Two significant initiatives announced today by the Morrison Government will help to cut launch costs and open the door to increased collaboration with big US corporations, to turbocharge growth in Australia’s civil space sector.
Australia and the United States will begin negotiations on a bilateral Technology Safeguards Agreement, building on more than 60 years of space cooperation. For another year, the government is deferring the implementation of partial cost recovery for applications submitted under the Space (Launches and Returns) Act 2018.
Christian Porter, the Minister for Industry, Science and Technology, stated that the Technology Safeguards Agreement will establish guidelines under which US corporations can partner with Australian companies on local launch projects while knowing that critical US technology and data will be safeguarded.
“The Government is considering how this opportunity could further enhance space collaboration and protect the movement of sensitive technologies and goods with one of our closest allies while retaining flexibility for our local industry to continue to grow and providing new opportunities for Australian space businesses,” Minister Porter said.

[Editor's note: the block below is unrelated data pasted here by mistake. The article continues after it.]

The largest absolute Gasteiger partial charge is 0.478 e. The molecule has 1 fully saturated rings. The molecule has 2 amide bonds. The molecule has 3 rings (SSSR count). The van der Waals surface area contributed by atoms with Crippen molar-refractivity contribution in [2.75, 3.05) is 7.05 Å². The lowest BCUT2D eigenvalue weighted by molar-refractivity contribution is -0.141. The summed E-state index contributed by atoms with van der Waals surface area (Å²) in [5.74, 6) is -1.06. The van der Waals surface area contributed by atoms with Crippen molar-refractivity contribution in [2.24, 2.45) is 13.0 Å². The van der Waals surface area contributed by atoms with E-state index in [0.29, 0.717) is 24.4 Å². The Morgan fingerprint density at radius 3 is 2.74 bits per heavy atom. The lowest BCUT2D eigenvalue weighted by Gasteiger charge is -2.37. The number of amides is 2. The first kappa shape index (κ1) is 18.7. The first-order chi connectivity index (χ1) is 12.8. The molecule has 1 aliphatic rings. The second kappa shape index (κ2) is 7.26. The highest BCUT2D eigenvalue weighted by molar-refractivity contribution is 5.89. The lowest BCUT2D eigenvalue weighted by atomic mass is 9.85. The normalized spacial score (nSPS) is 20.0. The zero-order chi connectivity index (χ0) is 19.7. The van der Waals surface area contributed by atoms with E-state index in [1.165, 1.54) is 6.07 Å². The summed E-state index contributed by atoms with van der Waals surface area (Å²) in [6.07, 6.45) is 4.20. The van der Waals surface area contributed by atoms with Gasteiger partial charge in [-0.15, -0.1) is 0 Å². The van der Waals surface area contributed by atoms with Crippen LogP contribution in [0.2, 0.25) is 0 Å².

Senator the Hon Marise Payne, Minister for Foreign Affairs, and Minister for Women stated that both countries are committed to furthering space cooperation and responsibly monitoring the transportation of sensitive technologies and materials.
“Since Australia’s assistance for the Apollo moon landings more than 50 years ago, the United States and Australia have maintained an enduring space alliance. The United States has the world’s largest commercial space sector, and Australia is dedicated to strengthening our cooperation, including supporting NASA’s objective to land the first woman and next man on the Moon, according to Minister Payne.
Businesses can continue to apply for space operations such as launches without having to pay an application fee thanks to the fee deferral. These policies will be in effect until July 1, 2022, to encourage launch activity as well as sustained investment and expansion in the broader space sector.
“In space exploration, the United States and Australia share a longstanding, close, and strong partnership. These talks provide new chances for our countries to collaborate and expand the Australian space industry through space cooperation,” Mr. Palermo said. “By deferring fees for another year, we will be able to expand the sector, notably our
domestic launch capability.”
The Australian Space Agency, based in Adelaide’s Lot Fourteen space park, celebrated its third birthday today. By 2030, the Agency’s goal is to increase the size of Australia’s civil space sector and create up to 20,000 new jobs.
Since the formation of the Australian Space Agency in 2018, the Australian government has invested more than $700 million in the country’s civil space sector.